One of our sons has eaten almost all of the chocolates in his Advent calendar. My other son keeps forgetting to eat his and falls behind. Still, Christmas comes at the same speed no matter how quickly or slowly you open those doors.
I’m not opening any doors quickly here. We haven’t put our Christmas tree up, I’m not even sure what shopping I have left to do, and my Christmas cards have been ordered but are still on their way. Don’t even ask me how I’m doing with the grandchildren calendar I’m supposed to be creating for my parents.
The good news? I’m not stressed about any of it. Everything will get done. If it doesn’t get done, it didn’t matter.
I’m at peace. In fact, I might be too at peace if I’m ever going to get anything together.
Or maybe it’s just the peace of someone who’s counting on two-day shipping to save the day.
Even without Christmas, December is full around here as we celebrate the anniversary of the day we met our older son in China and then—a few days later—our younger son’s birthday. We’ve just celebrated both of those, and I’m—gasp!—now the mother of a 12-year-old and a 10-year-old.
It’s funny how quickly the children grow when I don’t feel I’m getting older.
During this time of year, I always find myself thinking more than ever about our children’s birthparents—the people who love them on the other side of the world. I am so very blessed to be the mother of our sons, and my heart is just filled with gratitude and awe.
Our older son chose to order Chinese food for his “Gotcha Day” dinner. We had a fun dinner, just the four of us, at home. I wondered whether I had ordered enough food. Then it arrived in a huge box, and there were seven fortune cookies inside. I always figure the fortune cookies are a good gauge of how much we ordered.
The restaurant doesn’t realize each boy wants three servings of won ton soup. But we did have plenty of food left over for the next day.
Earlier this fall our 10-year-old started playing the trumpet. Since he had only had a handful of lessons, I was really unsure what he would play at his concert this week. I had heard him practicing, and I couldn’t figure out what songs he could play.
Then we went to the concert. The band teacher announced that the children had had about six hours of time in the classroom, and that the first hour was spent learning to open the instrument cases. They ended up playing some warm-ups and a few very simple tunes. The most complicated was “Hot Cross Buns,” which we listened to twice on different instruments.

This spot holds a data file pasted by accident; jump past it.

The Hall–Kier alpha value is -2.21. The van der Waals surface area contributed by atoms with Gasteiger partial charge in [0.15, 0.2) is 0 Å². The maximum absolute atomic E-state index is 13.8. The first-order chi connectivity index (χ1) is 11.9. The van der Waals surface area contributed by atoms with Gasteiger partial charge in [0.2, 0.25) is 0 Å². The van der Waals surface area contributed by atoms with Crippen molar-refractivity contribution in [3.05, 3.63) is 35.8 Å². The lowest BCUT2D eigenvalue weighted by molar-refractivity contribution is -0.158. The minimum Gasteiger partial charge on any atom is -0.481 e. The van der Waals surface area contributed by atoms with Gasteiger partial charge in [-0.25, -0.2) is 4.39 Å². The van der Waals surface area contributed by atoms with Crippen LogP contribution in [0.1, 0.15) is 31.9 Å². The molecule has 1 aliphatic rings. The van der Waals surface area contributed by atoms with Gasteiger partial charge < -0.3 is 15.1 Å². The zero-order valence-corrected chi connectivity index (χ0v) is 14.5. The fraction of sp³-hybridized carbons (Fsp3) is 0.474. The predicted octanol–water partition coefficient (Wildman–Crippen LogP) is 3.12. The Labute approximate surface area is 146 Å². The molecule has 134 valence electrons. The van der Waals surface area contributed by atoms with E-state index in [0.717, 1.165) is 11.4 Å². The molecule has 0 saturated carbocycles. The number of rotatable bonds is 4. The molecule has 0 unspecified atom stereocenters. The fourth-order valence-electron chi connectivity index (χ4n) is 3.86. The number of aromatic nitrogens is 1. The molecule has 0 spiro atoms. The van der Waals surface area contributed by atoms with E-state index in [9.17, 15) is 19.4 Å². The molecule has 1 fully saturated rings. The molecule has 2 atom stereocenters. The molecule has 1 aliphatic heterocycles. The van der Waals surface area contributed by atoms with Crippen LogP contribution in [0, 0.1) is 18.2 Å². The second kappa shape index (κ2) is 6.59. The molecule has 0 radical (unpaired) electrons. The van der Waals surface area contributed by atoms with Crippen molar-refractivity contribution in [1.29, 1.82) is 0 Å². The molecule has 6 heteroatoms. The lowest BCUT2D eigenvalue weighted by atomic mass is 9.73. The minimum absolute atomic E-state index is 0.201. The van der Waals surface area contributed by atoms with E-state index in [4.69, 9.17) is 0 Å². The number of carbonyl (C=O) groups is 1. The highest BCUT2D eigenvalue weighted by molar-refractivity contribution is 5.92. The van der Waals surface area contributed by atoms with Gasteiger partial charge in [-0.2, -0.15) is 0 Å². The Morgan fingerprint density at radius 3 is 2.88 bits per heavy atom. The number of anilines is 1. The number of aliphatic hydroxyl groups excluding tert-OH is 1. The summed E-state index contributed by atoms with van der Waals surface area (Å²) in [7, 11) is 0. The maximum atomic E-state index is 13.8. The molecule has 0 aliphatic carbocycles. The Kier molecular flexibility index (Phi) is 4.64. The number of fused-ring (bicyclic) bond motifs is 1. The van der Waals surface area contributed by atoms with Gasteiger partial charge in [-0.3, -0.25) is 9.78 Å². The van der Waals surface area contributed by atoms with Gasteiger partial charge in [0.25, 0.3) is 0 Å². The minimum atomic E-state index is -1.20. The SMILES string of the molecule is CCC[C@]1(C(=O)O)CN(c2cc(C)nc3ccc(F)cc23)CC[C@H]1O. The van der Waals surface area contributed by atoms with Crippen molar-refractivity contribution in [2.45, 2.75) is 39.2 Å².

The children were all dressed up in their fancy clothes—our son was in a tuxedo jacket and had a new pleated shirt and pocket square as early birthday gifts. They were so proud and poised on the stage. The whole concert was a little over 30 minutes, and it was magnificent.
We couldn’t see our son well at all from our seats. He was on the exact opposite side of the stage.
But our friends were sitting in perfect sight of him and captured his performance beautifully. I was able to do the same for her son.
We will strategically sit on opposite sides at all future concerts.
Our sixth grader is taking Chinese at school. We don’t often hear what he is learning. I know the teachers want me to check grades constantly online, but I believe it’s healthier to look less often.
The other day I was wearing a necklace a friend bought for me while she was in China adopting her daughter. He has seen me wearing it, but probably not since he started studying Chinese.
“What does it say?” I asked him—worrying that maybe the Chinese characters don’t say what I have thought they said for years.
“It says, ‘Mama,’” he said.
I might have teared up a little.
We’re having a live nativity in our parish this weekend. Our fourth grader volunteered to serve on the stage crew. I was happy he wanted to help, especially since I was on the stage crew for plays in high school, and I always enjoyed it.
As it turns out, he’s going to hold the star.
I can’t wait to see him in action. And I hope he brings back lots of fun stories about working with the live animals. Will he get to chase a chicken? Milk a cow? Nudge a donkey onto the stage? Being on the stage crew for a live nativity seems like an incredible stage crew experience.
Read more quick takes at Kelly’s blog, This Ain’t the Lyceum, and have a wonderful weekend!